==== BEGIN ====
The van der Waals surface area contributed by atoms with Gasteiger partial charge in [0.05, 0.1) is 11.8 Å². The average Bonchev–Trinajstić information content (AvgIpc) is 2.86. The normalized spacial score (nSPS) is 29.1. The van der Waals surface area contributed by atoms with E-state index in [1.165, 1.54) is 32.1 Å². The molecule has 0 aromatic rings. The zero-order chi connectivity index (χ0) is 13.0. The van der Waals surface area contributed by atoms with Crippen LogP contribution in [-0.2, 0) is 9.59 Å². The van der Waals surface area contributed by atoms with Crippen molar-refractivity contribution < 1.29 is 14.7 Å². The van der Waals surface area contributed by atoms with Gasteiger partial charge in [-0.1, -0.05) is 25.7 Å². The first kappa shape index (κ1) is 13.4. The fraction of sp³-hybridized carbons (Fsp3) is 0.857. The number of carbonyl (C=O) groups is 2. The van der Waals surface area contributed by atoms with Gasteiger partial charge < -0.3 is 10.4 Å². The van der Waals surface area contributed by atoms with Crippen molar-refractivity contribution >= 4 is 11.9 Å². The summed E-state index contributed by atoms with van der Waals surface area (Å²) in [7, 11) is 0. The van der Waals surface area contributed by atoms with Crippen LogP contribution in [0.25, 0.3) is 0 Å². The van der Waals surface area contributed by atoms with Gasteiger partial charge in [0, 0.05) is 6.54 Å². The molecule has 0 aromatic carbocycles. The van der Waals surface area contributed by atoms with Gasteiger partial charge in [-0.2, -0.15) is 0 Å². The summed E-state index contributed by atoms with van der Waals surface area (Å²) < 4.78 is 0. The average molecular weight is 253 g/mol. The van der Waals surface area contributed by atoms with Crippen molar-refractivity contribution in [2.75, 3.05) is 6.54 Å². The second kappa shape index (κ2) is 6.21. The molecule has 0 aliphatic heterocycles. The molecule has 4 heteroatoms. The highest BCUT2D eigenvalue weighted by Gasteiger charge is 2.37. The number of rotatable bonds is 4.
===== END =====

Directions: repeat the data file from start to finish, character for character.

The van der Waals surface area contributed by atoms with Gasteiger partial charge in [0.05, 0.1) is 11.8 Å². The average Bonchev–Trinajstić information content (AvgIpc) is 2.86. The normalized spacial score (nSPS) is 29.1. The van der Waals surface area contributed by atoms with E-state index in [1.165, 1.54) is 32.1 Å². The molecule has 0 aromatic rings. The zero-order chi connectivity index (χ0) is 13.0. The van der Waals surface area contributed by atoms with Crippen LogP contribution in [-0.2, 0) is 9.59 Å². The van der Waals surface area contributed by atoms with Crippen molar-refractivity contribution < 1.29 is 14.7 Å². The van der Waals surface area contributed by atoms with Gasteiger partial charge in [-0.1, -0.05) is 25.7 Å². The first kappa shape index (κ1) is 13.4. The fraction of sp³-hybridized carbons (Fsp3) is 0.857. The number of carbonyl (C=O) groups is 2. The van der Waals surface area contributed by atoms with Gasteiger partial charge < -0.3 is 10.4 Å². The van der Waals surface area contributed by atoms with Crippen molar-refractivity contribution >= 4 is 11.9 Å². The summed E-state index contributed by atoms with van der Waals surface area (Å²) in [7, 11) is 0. The van der Waals surface area contributed by atoms with Crippen LogP contribution in [0.25, 0.3) is 0 Å². The van der Waals surface area contributed by atoms with Gasteiger partial charge in [0, 0.05) is 6.54 Å². The molecule has 0 aromatic carbocycles. The van der Waals surface area contributed by atoms with Gasteiger partial charge in [-0.2, -0.15) is 0 Å². The summed E-state index contributed by atoms with van der Waals surface area (Å²) < 4.78 is 0. The average molecular weight is 253 g/mol. The van der Waals surface area contributed by atoms with Crippen molar-refractivity contribution in [2.75, 3.05) is 6.54 Å². The second kappa shape index (κ2) is 6.21. The molecule has 0 aliphatic heterocycles. The molecule has 4 heteroatoms. The highest BCUT2D eigenvalue weighted by Gasteiger charge is 2.37. The number of rotatable bonds is 4.